Anticholestatic Effect of Bardoxolone Methyl on Hepatic Ischemia-reperfusion Injury in Rats : Transplantation Direct

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Basic Science

Anticholestatic Effect of Bardoxolone Methyl on Hepatic Ischemia-reperfusion Injury in Rats

Kim, Joohyun MD, PhD1; Hagen, Catherine E. MD2; Kumar, Suresh N. PhD3; Park, Jong-In PhD4; Zimmerman, Michael A. MD1; Hong, Johnny C. MD1

Author Information
doi: 10.1097/TXD.0000000000001017

Abstract

INTRODUCTION

Hepatic ischemia-reperfusion injury (IRI) is a mechanism underlying hepatic graft failure, which occurs in 2%–8% of liver transplantation cases.1-3 However, it is difficult to predict the degree of organ damage in each individual case because different grafts exhibit variable vulnerability to hepatic IRI. Because of the lack of a reliable surrogate marker, organs with clinical risk factors (eg, old donor age, fatty change, or increased ischemia time) are often preemptively declined to prevent graft failure.4 Considering the trend of worsening donor risk profiles, it has been estimated that utilization of the liver from deceased organ donors will fall from 78% to 44% by year 2030, if current practices remain unchanged.5 As such, better understanding the molecular and cellular responses of the liver to IRI may provide an opportunity to identify a therapeutic target that can help decrease the rates of organ discard and graft failure.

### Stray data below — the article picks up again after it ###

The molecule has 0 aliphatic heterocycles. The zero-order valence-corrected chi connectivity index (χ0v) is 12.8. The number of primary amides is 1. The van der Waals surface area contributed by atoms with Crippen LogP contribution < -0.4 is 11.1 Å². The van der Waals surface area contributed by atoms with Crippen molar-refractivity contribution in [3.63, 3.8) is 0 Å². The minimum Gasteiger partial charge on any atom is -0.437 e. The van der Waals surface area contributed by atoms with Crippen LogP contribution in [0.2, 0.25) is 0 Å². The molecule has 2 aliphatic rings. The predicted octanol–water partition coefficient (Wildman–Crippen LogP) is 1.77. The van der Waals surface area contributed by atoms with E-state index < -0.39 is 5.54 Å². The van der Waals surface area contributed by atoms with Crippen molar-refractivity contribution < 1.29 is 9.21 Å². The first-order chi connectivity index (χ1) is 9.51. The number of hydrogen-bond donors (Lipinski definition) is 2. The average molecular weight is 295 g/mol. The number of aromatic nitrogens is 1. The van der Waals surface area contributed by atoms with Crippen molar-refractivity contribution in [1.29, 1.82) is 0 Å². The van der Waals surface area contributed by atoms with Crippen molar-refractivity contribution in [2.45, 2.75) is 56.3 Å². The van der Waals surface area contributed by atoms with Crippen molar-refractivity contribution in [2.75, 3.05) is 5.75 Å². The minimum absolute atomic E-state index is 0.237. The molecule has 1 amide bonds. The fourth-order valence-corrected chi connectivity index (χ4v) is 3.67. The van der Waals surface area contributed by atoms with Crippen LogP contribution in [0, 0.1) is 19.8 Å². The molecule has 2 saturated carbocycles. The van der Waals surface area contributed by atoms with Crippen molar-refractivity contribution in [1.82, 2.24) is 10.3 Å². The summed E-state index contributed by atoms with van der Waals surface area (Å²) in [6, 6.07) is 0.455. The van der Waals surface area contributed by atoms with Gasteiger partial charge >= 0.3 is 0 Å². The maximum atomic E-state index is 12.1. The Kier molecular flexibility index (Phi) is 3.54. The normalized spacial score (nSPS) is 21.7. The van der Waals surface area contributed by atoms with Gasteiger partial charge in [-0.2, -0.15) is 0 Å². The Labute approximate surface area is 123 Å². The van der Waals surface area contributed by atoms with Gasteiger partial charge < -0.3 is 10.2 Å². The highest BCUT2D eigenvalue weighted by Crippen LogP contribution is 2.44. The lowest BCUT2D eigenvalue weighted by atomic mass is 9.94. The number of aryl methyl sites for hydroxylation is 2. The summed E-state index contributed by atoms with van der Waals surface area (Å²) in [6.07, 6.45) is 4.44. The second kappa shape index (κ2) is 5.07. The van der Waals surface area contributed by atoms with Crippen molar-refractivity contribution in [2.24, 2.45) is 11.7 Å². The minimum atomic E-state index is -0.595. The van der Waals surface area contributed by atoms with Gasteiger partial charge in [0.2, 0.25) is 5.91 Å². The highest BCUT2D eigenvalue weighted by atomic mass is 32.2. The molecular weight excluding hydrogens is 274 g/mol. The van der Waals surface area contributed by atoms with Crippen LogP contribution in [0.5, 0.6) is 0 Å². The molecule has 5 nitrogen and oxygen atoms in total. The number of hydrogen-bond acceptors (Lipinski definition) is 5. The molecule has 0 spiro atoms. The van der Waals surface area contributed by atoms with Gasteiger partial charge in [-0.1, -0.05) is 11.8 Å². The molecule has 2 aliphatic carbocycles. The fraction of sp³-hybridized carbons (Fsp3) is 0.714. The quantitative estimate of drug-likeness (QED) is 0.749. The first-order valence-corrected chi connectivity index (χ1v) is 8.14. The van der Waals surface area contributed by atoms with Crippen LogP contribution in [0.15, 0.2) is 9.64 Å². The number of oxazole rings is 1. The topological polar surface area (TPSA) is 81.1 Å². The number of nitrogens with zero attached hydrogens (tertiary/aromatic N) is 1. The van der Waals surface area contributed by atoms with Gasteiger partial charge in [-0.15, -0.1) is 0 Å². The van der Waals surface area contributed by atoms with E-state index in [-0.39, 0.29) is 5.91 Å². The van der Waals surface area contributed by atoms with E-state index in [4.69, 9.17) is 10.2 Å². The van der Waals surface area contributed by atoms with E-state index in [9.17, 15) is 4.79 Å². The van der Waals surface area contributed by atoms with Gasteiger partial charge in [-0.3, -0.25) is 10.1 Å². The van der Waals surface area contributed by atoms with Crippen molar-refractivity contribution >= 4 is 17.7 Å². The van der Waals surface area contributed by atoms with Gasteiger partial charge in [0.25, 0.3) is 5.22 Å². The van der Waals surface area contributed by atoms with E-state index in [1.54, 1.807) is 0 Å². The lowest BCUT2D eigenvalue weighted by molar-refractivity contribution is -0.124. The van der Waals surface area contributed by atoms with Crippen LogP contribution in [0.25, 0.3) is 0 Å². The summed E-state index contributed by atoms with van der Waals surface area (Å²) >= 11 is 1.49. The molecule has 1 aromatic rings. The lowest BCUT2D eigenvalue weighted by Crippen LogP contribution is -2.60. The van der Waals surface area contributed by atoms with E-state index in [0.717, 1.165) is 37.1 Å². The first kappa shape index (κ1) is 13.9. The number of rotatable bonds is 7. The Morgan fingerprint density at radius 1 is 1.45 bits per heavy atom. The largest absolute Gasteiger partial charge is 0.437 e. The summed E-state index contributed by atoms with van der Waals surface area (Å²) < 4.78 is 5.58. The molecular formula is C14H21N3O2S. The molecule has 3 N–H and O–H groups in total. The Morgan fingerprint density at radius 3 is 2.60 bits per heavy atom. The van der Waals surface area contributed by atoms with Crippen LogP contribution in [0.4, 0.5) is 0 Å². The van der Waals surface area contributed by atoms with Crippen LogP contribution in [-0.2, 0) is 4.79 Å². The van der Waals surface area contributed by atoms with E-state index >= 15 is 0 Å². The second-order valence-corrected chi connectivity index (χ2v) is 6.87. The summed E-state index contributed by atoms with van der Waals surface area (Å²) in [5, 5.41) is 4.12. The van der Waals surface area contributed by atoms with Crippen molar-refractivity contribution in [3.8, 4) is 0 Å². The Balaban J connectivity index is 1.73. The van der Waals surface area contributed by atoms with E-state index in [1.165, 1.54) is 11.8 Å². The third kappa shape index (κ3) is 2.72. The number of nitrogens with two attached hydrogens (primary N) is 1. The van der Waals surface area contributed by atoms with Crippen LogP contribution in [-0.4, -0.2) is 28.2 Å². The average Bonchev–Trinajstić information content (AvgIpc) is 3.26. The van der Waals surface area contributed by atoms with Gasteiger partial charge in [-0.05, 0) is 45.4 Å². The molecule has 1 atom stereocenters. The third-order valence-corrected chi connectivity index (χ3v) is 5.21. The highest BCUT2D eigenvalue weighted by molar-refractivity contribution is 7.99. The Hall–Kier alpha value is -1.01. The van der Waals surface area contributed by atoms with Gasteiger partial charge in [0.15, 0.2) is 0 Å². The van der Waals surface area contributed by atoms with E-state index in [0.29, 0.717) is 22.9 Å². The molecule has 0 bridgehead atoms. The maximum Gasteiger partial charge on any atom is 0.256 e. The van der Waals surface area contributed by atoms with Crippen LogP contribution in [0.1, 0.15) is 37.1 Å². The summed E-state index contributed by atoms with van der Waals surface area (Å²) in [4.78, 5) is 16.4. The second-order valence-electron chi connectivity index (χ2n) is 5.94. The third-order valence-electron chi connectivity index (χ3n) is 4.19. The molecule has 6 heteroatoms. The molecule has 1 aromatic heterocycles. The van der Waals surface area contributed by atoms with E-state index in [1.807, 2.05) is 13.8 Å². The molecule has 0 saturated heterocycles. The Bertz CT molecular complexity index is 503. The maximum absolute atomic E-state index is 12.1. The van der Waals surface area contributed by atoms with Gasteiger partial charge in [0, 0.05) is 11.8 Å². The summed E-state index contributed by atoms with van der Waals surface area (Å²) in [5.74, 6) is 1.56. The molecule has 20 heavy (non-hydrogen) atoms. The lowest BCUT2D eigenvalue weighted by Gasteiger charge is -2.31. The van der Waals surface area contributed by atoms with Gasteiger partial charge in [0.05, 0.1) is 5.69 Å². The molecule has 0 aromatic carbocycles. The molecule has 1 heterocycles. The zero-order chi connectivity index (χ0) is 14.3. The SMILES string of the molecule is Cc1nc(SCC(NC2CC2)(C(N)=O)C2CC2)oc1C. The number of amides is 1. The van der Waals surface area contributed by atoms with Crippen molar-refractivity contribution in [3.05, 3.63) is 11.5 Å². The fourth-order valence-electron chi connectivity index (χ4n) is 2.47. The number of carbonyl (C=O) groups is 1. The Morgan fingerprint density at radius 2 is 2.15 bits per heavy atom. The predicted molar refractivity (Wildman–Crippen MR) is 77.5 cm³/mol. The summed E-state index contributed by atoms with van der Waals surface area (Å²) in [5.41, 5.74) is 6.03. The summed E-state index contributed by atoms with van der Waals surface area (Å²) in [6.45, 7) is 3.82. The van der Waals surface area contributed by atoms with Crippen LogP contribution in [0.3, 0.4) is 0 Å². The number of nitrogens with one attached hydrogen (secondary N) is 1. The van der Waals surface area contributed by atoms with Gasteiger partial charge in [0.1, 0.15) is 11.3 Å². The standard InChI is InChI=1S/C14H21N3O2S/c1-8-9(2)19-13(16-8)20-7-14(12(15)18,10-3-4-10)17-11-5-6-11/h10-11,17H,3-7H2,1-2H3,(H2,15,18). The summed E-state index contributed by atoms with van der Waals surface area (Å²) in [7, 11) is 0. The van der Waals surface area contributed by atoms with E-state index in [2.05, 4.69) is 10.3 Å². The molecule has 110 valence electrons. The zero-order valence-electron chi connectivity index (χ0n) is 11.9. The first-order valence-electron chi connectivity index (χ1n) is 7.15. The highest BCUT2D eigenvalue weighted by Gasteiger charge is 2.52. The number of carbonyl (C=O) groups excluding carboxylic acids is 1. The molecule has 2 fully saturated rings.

Cholestasis reflects the detrimental cellular activity of bile formation in hepatic injuries, and it is an important clinical sign of hepatic dysfunction caused by IRI.6-9 Compromised bile metabolism in hepatic IRI is not only due to the loss of cell volume from necrosis as significant bile secretory dysfunction occurs in a mild form of hepatic IRI without necrosis.10 This finding suggests that the dysfunction of bile metabolism in viable hepatocytes plays an important role in developing cholestasis. Bile formation is the process of the uptake of bile salts and other organic solutes from the basolateral membrane and excretion at the canalicular membrane of the hepatocyte; this occurs through the function of proteins that are collectively known as hepatocyte membrane transporters (HMTs).6 Among the major subtypes of HMT, organic anion-transporting polypeptide 1 (OATP1), sodium-taurocholate cotransporter (NTCP), and multidrug resistance–associated protein 3 (MRP3) are on the basolateral membrane. In contrast, multidrug resistance–associated protein 2 (MRP2) and the bile salt export pump (BSEP) are on the canalicular membrane.6,11 HMTs are highly regulated at transcriptional and posttranscriptional levels, and various physiological and pathological stimuli can induce or suppress them.6 As such, the multilevel response of HMT genes to hepatic injury underlies the molecular mechanism of cholestasis.12,13